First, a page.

completed and anticipated funding cycles. Gantt charts are preferred.
    7. Include a timeline for complying with National Environmental 
Policy Act requirements and the type of clearance received or 
anticipated.
    8. Include a project map that consists of a schematic illustration 
depicting the project and connecting transportation infrastructure. 
Digital maps should accompany all submissions, either hard copy or 
electronic submissions made in

[[Page 52807]]

.pdf file format. Please reference in the proposal if the maps are 
available.
    9. Describe a measurement plan to determine whether or not the 
project achieved its intended results. The measurement plan should 
continue for 3 years beyond the completion date of the project. After 
the 3-year period, a final report quantifying the results of the 
project should be submitted to the FHWA.
    10. Proposals should not exceed 20 pages in length.

    Special Note:  A description of the project management approach 
that will guide advancement of the project must be included for 
project applications proposing ITS or other technology based truck 
parking solutions. The FHWA encourages in the project management 
approach a minimum of a communications plan, a risk management plan 
and a work breakdown structure.

V. Application Review Information

    Grant applications that contain the elements detailed in this 
notice will be scored competitively according to the soundness of their 
methodology and subject to the criteria listed below. Sub-factors 
listed under each factor are of equal importance unless otherwise 
noted.

A. Scoring Criteria

    1. Demonstration of severe shortage (number of spaces, access to 
existing spaces or information/knowledge of space availability) of 
commercial motor vehicle parking capacity/utilization in the corridor. 
(Multi-State highway corridors are the focus of these projects. 
Consider the business requirements of getting the goods to market, 
while also considering the government regulations associated with hours 
of service.) (20 percent)
    Examples used to demonstrate severe shortage may include:
    [cir] ADTT in proposal area.
    [cir] Average daily shortfall of truck parking in proposal area.
    [cir] Ratio of ADTT to average daily shortfall of truck parking in 
proposal area.
    [cir] Proximity to NHS.
    2. The extent to which the proposed solution resolves the described 
shortage. (35 percent)
    Examples should include:
    [cir] Number of truck parking spaces per day that will be used as a 
result of the proposed solution.
    [cir] The effect on highway safety, economic competitiveness and 
sustainability, traffic congestion, and/or air quality.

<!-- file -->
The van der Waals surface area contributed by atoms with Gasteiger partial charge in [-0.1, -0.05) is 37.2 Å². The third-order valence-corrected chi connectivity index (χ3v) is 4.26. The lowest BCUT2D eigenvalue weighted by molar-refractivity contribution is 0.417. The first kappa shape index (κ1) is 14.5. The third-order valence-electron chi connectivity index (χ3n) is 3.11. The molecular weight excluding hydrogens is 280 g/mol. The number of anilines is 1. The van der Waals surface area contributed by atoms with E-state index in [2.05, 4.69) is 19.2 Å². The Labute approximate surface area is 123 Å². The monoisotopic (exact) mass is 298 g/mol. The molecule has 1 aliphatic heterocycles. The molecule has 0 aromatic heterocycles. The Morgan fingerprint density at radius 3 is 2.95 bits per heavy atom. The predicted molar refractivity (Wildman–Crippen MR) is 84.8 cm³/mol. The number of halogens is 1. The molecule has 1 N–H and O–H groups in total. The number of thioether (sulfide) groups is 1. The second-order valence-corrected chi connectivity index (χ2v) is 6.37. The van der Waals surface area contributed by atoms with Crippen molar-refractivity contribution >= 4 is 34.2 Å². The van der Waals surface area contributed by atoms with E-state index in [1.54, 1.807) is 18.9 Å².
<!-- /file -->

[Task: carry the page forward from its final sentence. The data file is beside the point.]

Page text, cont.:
3. Cost effectiveness of proposal. (25 percent)
    Examples should include:
    [cir] How many truck parking spaces will be used per day per dollar 
expended.
    [cir] Total cost of project, including all non-Federal funds that 
will be contributed to the project.
    4. Scope of proposal. (20 percent)
    Examples should include:
    [cir] Evidence of a wide range of input from affected parties, 
including State and local governments, community groups, private 
providers of commercial motor vehicle parking, and motorist and 
trucking organizations.
    [cir] For projects that are ITS-based, the project management plan 
presented in the application should demonstrate the project will 
successfully be delivered.
    [cir] Whether the principles outlined in the proposal can be 
applied to other locations/projects and possibly serve as a model for 
other locations.

B. Review Standards

    1. All applications for grants should be submitted to the e-mail 
address or mailing address provided in this Notice by the date 
specified in this notice.
    2. Applicants should ensure that the project proposal is compatible 
with or documented on their planning documents (TIP and STIP). They 
should also validate, to the extent they can, any analytic data.
    3. Each application will be reviewed for conformance with the 
provisions in this notice.
    4. Applications lacking any of the mandatory elements or arriving 
after the deadline for submission will not be considered. To assure 
full consideration, proposals should not exceed 20 pages in length.
    5. Applicants may be contacted for additional information or 
clarification.
    6. Applications complying with the requirements outlined in this 
notice will be evaluated competitively by a review panel, and will be 
scored as described in the scoring criteria.
    7. If the FHWA determines that the project is technically or 
financially unfeasible, FHWA will notify the applicant, in writing.
    8. The FHWA reserves the right to partially fund or request 
modification of projects.
    9. All information described in the submitter's proposal elements 
should be quantifiable and sourced.

VI. Award Administration Information

    The Secretary recognizes that each funded project is unique, and 
therefore may attach conditions to project award documents. The FHWA 
will send an award letter with a grant agreement that contains all the 
terms and conditions for the grant. These successful applicants must 
execute and return the grant agreement, accompanied by any additional 
items required by the grant agreement.

    Authority: Section 1305, Pub. L. 109-59, 119 Stat. 1214, Aug. 
10, 2005; Section 411, Pub. L. 111-147, 124 Stat. 78.

    Issued on: August 17, 2010.
Victor M. Mendez,
Administrator.
[FR Doc. 2010-21323 Filed 8-26-10; 8:45 am]
BILLING CODE 4910-22-P